Sarah is a life coach for widowed women and the best selling author of “Grief Unveiled: A Widow’s Guide to Navigating Your Journey and Life After Loss”.
Sarah helps women who are suffering internally and shifts the grief process to something they move through. She teaches women how to grieve with intention rather than being in victim mentality.
Sarah says grief doesn’t work in steps as current models show. “It’s as though we are taught to move away from grief rather than through it.” When people are grieving, they either go to organized religion or medical institution-both have pretty rigid structures around what’s possible in healing. Sarah feels that both of these structures don’t believe in the human capacity to heal.
Sarah was living in Japan on a Marine Corp air station with four children. Her oldest child was 5 and her youngest child was 6 weeks old and was born when her dad was away in training. It was a Sunday morning when Sarah heard a knock at the door and saw several Marine’s standing at there in their dressed blues.
She’s says the look on their faces told her everything she needed to know. It set forth a stream of emotions and a week later she was relocated state-side. Her husband was in the States when the crash happened.
She had to pack up 4 babies and go tend to business. Over the next year, in an effort to not seem like “the pathetic widow” and be strong, she blocked her own grief and went into survival mode until her body started to get sick.
Sarah began having heart palpitations and fatigue beyond what a single mother of four would have. She went to her doctor’s for help and was told she must have anxiety due to the stress of her life. She didn’t feel seen in any of her support areas and began seeking alternatives to healing.
She shifted to a more holistic approach. Sarah says, “we don’t need to be saved in our grief, we need to be seen.” No one can see you until you see yourself first.
She turned inward during her 200 hour Yoga training and began learning to find stillness and softening which allowed to let her emotions be felt.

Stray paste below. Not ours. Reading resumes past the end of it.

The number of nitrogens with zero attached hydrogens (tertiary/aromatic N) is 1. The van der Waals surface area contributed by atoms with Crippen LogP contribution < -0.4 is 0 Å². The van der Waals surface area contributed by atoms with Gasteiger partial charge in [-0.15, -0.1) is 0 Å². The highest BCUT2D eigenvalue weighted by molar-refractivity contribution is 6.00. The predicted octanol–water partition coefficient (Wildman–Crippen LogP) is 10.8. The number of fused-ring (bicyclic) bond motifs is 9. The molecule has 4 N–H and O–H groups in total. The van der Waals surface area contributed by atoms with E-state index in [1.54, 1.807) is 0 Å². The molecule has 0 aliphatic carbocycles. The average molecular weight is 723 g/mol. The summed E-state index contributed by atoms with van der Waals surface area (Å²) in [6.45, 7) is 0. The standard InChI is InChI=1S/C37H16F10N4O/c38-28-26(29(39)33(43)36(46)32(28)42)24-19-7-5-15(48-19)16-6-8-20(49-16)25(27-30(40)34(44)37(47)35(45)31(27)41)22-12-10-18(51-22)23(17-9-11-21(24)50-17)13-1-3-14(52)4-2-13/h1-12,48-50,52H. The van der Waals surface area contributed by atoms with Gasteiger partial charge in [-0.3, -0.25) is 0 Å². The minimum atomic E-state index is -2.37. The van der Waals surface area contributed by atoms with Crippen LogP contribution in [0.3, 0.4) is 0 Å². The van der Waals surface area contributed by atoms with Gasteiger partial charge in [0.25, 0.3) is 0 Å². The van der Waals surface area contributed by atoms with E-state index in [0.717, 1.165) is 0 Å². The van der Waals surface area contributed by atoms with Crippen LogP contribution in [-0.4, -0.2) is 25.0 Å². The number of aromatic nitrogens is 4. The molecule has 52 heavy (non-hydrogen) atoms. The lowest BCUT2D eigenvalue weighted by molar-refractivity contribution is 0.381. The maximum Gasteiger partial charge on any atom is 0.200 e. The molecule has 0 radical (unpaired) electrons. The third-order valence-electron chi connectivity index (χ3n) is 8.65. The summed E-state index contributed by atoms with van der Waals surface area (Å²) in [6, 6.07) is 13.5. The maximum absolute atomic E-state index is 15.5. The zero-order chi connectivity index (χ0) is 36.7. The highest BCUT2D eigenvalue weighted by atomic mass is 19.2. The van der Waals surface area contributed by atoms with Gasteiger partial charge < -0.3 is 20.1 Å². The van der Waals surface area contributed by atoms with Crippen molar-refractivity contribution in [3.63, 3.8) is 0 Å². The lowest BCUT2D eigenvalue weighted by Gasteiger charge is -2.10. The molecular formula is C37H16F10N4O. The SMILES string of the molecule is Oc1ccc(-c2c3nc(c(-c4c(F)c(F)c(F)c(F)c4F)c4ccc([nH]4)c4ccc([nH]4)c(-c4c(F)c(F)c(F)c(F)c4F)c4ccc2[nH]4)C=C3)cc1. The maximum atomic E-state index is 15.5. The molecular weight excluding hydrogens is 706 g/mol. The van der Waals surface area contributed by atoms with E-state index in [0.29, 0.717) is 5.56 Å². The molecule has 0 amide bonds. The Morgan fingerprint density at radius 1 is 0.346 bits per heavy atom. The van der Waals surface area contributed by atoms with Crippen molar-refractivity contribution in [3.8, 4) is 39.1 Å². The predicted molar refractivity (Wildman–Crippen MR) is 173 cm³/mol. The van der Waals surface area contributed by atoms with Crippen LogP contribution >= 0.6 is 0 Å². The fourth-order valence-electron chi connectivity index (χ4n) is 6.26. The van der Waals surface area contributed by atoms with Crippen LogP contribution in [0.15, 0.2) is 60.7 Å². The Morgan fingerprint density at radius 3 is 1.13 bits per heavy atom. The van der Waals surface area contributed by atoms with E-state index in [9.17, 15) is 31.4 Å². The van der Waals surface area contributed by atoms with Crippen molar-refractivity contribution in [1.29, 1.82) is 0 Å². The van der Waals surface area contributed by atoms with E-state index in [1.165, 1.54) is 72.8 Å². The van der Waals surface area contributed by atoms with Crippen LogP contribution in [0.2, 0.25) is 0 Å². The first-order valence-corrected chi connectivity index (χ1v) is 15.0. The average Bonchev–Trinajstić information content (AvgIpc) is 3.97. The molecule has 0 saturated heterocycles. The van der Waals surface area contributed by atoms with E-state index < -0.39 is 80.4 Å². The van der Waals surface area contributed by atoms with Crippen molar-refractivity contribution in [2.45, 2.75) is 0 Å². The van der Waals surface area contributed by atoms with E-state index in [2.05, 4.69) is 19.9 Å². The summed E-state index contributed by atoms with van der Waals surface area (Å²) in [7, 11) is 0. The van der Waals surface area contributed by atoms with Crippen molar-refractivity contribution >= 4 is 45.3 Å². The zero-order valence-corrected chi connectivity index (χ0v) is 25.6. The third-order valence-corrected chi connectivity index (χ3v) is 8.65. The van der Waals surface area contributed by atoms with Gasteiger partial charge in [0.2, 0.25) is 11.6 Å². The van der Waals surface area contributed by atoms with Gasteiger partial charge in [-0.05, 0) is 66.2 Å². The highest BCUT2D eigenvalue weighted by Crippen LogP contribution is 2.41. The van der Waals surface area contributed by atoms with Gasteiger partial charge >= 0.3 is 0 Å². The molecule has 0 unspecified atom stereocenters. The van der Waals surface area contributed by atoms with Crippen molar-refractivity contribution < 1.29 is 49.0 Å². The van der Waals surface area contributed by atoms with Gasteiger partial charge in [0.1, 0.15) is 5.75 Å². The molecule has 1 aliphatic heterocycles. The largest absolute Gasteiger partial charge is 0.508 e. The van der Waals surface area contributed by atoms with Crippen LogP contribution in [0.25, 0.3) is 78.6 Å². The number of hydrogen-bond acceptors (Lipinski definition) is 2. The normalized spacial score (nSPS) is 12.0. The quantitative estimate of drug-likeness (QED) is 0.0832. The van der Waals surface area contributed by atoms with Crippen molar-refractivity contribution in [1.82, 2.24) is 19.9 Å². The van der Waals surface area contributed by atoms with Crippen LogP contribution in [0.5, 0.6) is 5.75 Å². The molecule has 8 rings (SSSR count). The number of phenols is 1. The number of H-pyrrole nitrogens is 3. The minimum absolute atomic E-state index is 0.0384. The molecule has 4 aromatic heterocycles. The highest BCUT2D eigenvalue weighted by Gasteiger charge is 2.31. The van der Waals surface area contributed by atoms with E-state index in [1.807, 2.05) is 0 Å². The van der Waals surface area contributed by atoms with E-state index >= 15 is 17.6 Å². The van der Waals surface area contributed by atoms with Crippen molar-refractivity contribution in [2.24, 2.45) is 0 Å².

Understand empathy-curiosity to understand what it’s like for someone
Tell them you love them and you are there for them
Show up long after the funeral/Call them rather than telling them to call if they need something
Sarah didn’t want to be the one who had to talk to grieving widows but kept getting being asked to speak to women who went through similar experiences with their military husbands.
She received a call from a friend in Japan regarding a woman who lost her husband in a crash. Sarah was in the area and went to see this woman.
She had a 2 hour conversation with the new widow and comforted her. She let her be at the center of her own storm.
We live in a world where self-care is thought of as a luxury. We don’t value it on the medicinal level that we require. It is about noticing what you need. It includes setting boundaries, saying no, and taking space for sleep.
For Sarah it was hiring a babysitter so she could be alone long enough to know what she was thinking and feeling.
We live in a place where we are disconnected from our needs which can lead to us becoming shells of humans. “If you treated your self-care like you treat your cup of coffee in the morning, imagine how much better you would feel.”
Men need powerful vulnerability just as much as women do. Men are unwilling to claim this for themselves but also woman are unwilling to allow and celebrate that in them.
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